61st Summer Festival
30 July - 9 August 2019
Full summer programme now available
It is at this time of year that I begin to get really excited about plans for the summer. Our main programme is decided and we are delighted to share with you the highlights of what promises to be a very special two weeks. Our opera this year will be Britten’s Death in Venice which was last heard at the Festival ten years ago. I will be performing Gustav von Aschenbach in this opera (Britten's last) in a new production at the Royal Opera House, Covent Garden in the autumn and the St Endellion performances will be a wonderful opportunity for me to explore this extraordinary work. Based on Thomas Mann’s novella which was also the inspiration for Visconti’s famous film, starring Dirk Bogarde, Death in Venice is Britten’s most mature and deeply-felt opera, Roderick Williams will join me in the multiple baritone rôles and Robin Blaze will be the Voice of Apollo. I am also deligthed to introduce rising star Duncan Ward to conduct the opera and I really hope that you will be as enthusiastic as I am about this magnificent piece. Performances will be on Wednesday 7th and Friday 9th August.
The opening concert, on Wednesday 31st July, will showcase Ryan Wigglesworth’s talents as a pianist when he plays and directs Beethoven’s 1st Piano Concerto. The second half of this concert will be dedicated to Part One of Mendelssohn’s St Paul. I performed this piece recently in Munich and fell in love with its drama and brilliant orchestral and choral writing. Mendelssohn’s St Paul may not be as well-known as his Elijah but it is every bit as good. We are thrilled that Adam Hickox will return to the Festival and conduct a work that his father championed and recorded.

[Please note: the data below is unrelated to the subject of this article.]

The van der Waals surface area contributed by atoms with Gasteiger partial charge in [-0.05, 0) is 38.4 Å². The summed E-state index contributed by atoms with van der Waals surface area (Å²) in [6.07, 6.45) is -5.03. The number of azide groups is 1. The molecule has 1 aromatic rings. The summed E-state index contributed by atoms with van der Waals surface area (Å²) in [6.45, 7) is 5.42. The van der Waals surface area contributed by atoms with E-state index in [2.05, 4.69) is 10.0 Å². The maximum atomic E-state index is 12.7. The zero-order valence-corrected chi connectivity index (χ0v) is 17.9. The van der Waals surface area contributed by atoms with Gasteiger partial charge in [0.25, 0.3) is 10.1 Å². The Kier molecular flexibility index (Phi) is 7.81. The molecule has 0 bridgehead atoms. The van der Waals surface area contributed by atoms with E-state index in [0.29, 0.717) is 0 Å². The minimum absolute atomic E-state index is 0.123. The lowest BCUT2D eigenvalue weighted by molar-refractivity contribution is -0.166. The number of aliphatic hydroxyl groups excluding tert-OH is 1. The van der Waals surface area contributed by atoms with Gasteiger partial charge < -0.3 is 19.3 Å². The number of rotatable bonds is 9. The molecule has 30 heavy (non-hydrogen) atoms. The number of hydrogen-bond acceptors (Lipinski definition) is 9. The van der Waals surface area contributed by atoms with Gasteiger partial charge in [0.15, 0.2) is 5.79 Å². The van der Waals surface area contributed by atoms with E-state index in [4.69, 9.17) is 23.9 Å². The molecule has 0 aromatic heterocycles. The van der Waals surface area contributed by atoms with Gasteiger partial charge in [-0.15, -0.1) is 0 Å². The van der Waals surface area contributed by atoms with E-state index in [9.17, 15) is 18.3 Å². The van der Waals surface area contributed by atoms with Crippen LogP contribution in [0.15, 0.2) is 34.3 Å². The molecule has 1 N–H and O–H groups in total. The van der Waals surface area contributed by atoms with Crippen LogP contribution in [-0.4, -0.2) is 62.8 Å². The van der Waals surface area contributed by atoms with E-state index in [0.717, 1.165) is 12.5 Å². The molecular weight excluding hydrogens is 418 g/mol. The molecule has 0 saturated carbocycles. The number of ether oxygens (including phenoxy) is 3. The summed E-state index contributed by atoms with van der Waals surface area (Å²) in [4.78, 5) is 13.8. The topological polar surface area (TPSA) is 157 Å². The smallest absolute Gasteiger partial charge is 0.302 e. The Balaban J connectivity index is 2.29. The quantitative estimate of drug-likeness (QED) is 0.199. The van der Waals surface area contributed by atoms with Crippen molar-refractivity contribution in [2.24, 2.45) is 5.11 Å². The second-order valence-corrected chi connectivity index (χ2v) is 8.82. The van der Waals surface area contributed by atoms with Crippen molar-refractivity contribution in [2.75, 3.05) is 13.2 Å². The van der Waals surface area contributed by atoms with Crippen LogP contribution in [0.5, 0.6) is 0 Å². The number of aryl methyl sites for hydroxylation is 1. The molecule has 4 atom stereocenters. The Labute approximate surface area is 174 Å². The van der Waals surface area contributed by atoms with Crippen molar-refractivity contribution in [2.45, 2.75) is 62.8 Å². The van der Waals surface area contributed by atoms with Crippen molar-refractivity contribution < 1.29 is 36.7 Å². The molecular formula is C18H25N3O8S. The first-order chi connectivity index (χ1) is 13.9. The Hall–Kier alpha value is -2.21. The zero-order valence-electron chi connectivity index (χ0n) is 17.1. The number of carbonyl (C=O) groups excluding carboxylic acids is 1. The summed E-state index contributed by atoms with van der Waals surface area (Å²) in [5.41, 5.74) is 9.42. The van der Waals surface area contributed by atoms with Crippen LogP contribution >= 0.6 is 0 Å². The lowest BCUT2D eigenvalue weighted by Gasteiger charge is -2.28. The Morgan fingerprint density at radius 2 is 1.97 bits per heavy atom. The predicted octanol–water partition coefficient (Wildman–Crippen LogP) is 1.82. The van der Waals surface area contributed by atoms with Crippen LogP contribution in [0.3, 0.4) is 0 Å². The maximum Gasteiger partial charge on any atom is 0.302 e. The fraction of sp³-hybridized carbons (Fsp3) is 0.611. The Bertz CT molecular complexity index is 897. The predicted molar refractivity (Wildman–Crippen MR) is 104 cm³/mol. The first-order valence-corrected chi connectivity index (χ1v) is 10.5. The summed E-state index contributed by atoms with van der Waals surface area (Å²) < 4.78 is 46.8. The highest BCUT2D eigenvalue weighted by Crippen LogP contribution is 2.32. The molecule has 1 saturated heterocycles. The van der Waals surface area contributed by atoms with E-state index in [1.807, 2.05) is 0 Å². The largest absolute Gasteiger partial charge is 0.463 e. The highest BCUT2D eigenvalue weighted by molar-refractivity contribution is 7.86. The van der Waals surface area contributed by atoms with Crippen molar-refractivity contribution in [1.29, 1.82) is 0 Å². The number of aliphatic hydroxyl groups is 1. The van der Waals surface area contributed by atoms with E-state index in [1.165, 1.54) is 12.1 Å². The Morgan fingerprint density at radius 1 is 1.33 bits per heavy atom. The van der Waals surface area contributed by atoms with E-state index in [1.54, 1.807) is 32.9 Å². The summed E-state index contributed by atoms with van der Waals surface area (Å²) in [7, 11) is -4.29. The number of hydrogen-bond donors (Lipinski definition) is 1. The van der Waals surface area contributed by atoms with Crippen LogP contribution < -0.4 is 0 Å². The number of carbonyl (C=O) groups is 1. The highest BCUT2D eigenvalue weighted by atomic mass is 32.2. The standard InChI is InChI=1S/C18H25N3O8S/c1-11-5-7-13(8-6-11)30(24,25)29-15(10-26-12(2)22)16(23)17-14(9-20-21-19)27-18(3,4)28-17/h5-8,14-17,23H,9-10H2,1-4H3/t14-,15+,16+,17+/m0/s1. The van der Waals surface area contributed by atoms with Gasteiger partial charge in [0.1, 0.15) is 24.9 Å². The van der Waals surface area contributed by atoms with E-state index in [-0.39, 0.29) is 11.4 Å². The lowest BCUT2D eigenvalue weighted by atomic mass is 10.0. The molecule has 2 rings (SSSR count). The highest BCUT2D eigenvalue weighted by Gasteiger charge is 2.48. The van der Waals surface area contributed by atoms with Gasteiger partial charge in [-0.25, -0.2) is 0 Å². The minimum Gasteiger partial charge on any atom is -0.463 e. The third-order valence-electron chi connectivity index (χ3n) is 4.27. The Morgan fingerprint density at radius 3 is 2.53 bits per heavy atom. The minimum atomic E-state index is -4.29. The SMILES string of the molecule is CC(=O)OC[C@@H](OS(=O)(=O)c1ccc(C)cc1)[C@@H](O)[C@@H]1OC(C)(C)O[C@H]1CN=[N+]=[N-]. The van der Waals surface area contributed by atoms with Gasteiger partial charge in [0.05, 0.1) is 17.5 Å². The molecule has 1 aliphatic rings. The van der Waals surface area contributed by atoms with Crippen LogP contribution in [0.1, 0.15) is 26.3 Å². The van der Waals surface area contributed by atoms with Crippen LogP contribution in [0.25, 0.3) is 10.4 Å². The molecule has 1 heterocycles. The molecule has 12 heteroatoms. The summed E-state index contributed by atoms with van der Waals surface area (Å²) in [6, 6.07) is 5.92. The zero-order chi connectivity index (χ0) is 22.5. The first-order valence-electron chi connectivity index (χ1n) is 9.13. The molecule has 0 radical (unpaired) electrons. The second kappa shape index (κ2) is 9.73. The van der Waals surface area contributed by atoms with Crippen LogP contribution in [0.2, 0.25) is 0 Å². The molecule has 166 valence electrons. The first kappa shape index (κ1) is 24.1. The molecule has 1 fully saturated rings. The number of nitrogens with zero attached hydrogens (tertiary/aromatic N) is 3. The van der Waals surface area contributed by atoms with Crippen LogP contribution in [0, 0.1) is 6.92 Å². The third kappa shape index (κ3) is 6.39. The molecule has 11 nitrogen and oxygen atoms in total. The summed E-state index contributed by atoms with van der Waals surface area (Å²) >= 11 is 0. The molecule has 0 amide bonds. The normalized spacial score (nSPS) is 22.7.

This year we are experimenting with an early-evening concert with a performance of Elgar’s The Apostles at 5pm on Saturday 3rd August. We hope that this will please friends who don’t enjoy driving later at night and allow others to have a post-concert supper in one of the excellent local restaurants. The thematic relationship to Mendelssohn’s St Paul is very pleasing - both pieces being based on the Acts of the Apostles - and also highlights that sometimes a composer’s best music is in a lesser-known work. The cast will be led by Sophie Bevan and Neal Davies and Ryan Wigglesworth, who showed us last year what a great Elgarian he is, will conduct. There is a second opportunity to hear The Apostles in the wonderful acoustic of Truro Cathedral at 7.30pm on Monday 5th August.
The final orchestral concert on 8th August will include a favourite of the repertoire, Sibelius’s 2nd Symphony conducted by Duncan Ward and Gabby Painter will direct a work for string orchestra piece in the first half.
There will be chamber music concerts on Thursday 1st and Sunday 4th August when we will display some of the extraordinary talent in our ranks. I would urge you to try the chamber concerts - they very often prove to be highlights of the Festival. Our late-night concerts will include a chance to hear our brilliant percussionists using the extraordinary range of instruments called for in Death in Venice - a virtuosic and highly-entertaining performance guaranteed on Thursday 8th August at 10pm, and Roderick Williams and I will bring our acclaimed Songs of the Sea programme to St Endellion with Iain Burnside and Victoria Newlyn on Sunday 4th August at 10pm.